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slabdog

Tree Structure?

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slabdog

Found this on a hike around a lake. Doesn't appear to be cut. Thoughts?

post-395-0-98545900-1463256899_thumb.jpe

post-395-0-72368200-1463256919_thumb.jpe

post-395-0-75474600-1463256942_thumb.jpe

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SWWASAS

Tree and stick structures seem to be a regional thing with BF.    When my research area was active never saw one.    Others claim to see them all the time in active areas.    You see stuff like the pictures around all the time?     Twist off trees is supposed to be the gold standard of BF presence.    Yet in areas I have found footprints, I have never seen a twist off.    So it is either regional or just individual BF that are into some sort of display activity.    If twist offs are a sure sign if BF presence,   why would something that wants to avoid humans do it?    I guess one theory is that BF are doing it to warn other BF they are in someone else's active territory.    It could be that territorial disputes are higher priority for BF than human avoidance.    If they fight over territory that certainly could be true.    

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slabdog

Full disclosure-

I was being a tad feisty when I posted this.

Here's a true perspective of where this "structure" was found.

Obviously no BF activity here, but this is why I consider "tree structures" unremarkable.

post-395-0-41236600-1463286099_thumb.jpe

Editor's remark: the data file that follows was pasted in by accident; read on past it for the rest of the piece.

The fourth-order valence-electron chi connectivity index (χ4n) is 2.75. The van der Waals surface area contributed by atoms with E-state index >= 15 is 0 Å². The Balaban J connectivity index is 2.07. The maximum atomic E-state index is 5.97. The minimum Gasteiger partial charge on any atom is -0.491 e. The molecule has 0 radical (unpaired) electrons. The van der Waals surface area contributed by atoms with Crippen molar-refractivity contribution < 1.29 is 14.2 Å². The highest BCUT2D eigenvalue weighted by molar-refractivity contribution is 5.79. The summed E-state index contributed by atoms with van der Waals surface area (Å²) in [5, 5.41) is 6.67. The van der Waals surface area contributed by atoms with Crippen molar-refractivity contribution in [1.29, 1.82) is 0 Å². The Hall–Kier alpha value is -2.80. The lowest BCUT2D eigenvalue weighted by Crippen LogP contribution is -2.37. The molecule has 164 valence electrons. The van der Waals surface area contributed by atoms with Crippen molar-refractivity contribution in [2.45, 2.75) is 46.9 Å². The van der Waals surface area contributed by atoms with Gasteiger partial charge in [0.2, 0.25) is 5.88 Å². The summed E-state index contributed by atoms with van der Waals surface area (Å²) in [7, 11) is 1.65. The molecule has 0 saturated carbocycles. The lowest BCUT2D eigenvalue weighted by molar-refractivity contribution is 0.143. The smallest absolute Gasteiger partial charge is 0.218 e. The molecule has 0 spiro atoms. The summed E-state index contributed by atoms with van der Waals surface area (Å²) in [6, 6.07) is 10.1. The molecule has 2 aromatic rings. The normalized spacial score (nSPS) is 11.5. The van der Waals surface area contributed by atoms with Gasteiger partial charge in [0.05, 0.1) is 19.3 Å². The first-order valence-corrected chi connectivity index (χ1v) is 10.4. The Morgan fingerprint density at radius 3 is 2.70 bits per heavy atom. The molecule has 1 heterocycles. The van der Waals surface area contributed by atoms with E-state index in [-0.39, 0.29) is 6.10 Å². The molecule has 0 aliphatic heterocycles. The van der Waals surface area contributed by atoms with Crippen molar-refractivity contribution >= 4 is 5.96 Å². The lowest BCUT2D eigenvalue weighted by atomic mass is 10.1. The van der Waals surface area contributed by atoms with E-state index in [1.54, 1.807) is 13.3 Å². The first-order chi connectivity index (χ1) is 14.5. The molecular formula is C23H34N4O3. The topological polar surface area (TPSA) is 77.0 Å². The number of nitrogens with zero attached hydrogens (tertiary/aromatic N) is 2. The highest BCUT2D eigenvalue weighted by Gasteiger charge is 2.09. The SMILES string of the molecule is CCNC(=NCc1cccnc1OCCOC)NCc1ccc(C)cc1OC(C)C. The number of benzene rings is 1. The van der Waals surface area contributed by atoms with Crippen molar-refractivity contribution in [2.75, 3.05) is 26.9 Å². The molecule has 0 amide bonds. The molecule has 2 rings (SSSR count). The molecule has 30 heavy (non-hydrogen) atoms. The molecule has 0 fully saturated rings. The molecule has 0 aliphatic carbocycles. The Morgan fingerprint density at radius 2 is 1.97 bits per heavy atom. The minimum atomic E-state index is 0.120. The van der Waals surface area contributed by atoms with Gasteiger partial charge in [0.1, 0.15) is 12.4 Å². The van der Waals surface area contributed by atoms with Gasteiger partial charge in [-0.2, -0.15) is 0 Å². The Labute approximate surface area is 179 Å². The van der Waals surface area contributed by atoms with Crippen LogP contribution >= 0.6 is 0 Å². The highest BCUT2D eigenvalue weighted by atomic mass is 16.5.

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SWWASAS

I see natural stuff that is very strange all the time.     A small tree can get damaged, heal, then end up growing around in a loop or something strange like that.     The teepee like structures attributed to BF can be perfectly natural.    Once a tree is down leaning against others,    then that acts as a collector of further trees because the normal state of things in the woods is strait up and growing or down flat on the ground and dead.   One tree leaning on another is a fork that will collect the next tree to fall.   For some people three trees leaning against each other is a BF teepee.  Maybe, but most likely it is something natural that is the result of blow down.   Throw in humans who like to do things like make hunting shelters with tarps and small trees,   and you never quite know what is going on.     This past winter we had a lot of strong wind storms in the PNW.    Abnormal amount of blowdown and while the usual direction of the strong winds are from the East or South, we had strong winds from other directions too.    That creates lots of broken off and leaning trees from different directions.   While it may not be any indication of BF activity, it certainly provides more to look at and wonder about.     

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Cricket

After watching a number of videos on this interesting but enigmatic topic, I couldn't help but think about a course I had in field natural history and the kind of things we did in various habitats.  If someone was so inclined they could do a very thorough study of these hypothesized structures that would take it from a compilation of anecdotal videos to some kind of organized inquiry and quantification subject to true analysis, in other words, take it into science.  What it could generate is anyone's guess, but if one is concerned about meeting the threshold of science, it would seem to be necessary and some kind of meaningful patterns could very possibly come out of the effort.  My thoughts along these lines are the following, and this is probably not exhaustive: